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roubles, and that your comrade gives you a greeting.”

The whole assembly approved the decision, and the man only grumbled out, as he gave back the money, “I knew I should lose it, if that dog of a Christian meddled with it."

All this respect, however, did not avail to procure any better usage for the unfortunate judge, whose health was suffering severely under his privations. Ivan, however, had recommended himself in the same way as Leo, by his perfections as a cook, and moreover he was a capital buffoon. His fetters were sometimes taken off that he might divert the villagers by his dances and strange antics while his master played the guitar. Sometimes they sang Russian songs together to the instrument, and on these occasions the Major's hands were released that he might play on it; but one day he was unfortunately heard playing in his chains for his own amusement, and from that time he was never released from his fetters.

In the course of a year, three urgent letters had been sent; but no notice was taken of them, and Ivan began to despair of aid from home, and set himself to work. His first step was to profess himself a Mahometan. He durst not tell his master till the deed was done, and then Kascambo was infinitely shocked ; but the act did not procure Ivan so much freedom as he had hoped. He was, indeed, no longer in chains, but he was evidently distrusted, and was so closely watched, that the only way in which he could communicate with his master was when they were set to sing together, when they chanted out question and answer in Russ, unsuspected, to the tune of their national airs. He was taken on an expedition against the Russians, and very nearly killed by the suspicious Tchetchenges on one side, and by the Cossacks on the other, as a deserter. He saved á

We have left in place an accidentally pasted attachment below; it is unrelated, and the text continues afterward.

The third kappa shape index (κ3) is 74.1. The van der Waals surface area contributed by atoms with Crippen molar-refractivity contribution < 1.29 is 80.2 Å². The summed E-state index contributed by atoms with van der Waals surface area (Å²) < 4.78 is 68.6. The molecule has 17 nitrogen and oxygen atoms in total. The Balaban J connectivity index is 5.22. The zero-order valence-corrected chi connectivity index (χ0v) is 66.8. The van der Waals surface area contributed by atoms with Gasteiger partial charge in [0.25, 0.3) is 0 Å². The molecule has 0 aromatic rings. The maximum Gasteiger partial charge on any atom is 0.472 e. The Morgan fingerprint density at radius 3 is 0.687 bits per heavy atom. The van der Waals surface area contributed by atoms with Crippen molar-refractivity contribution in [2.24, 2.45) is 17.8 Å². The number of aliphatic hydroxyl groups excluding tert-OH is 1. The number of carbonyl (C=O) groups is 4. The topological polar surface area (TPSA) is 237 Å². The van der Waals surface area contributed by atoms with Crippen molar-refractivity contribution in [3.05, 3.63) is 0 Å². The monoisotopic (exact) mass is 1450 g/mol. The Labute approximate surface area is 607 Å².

young man of the tribe from drowning ; but though he thus earned the friendship of the family, the rest of the villagers hated and dreaded him all the more, since he had not been able to help proving himself a min of courage, instead of the feeble buffoon he had tried to appear.

Three months after this expedition, another took place; but Ivan was not allowed even to know of it. He saw preparations making, but nothing was said to him ; only one morning he found the village entirely deserted by all the younger men, and as he wandered round it, the aged ones would not speak to him. A child told him that his father meant to kill him, and on the roof of her house stood the sister of the man he had saved, making signals of great terror, and pointing towards Russia. Home he went, and found that, besides old Ibrahim, his master was watched by a warrior, who had been prevented by an intermitting fever from joining the expedition. He was convinced that if the tribe returned unsuccessful, the murder of both himself and his master was certain ; but he resolved not to fly alone, and as he busied himself in preparing the meal, he sung the burden of a Russian ballad, intermingled with words of encouragement for his master :

The time is come ;

Hai Luli !
The time is come,

Hai Luli !
Our woe is at end,

Hai Luli !
Or we die at once !

Hai Luli !
To-morrow, to-morrow,

Hai Luli !
We are off for a town,

Hai Luli !

For a fine, fine town,

Hai Luli!
But name no names,

Hai Luli!
Courage, courage, master dear,

Hai Luli !
Never, never, despair,

Hai Luli !
For the God of the Russians is great,

Hai Luli !

Poor Kascambo, broken down, sick, and despairing, only muttered, “Do as you please, only hold your peace.”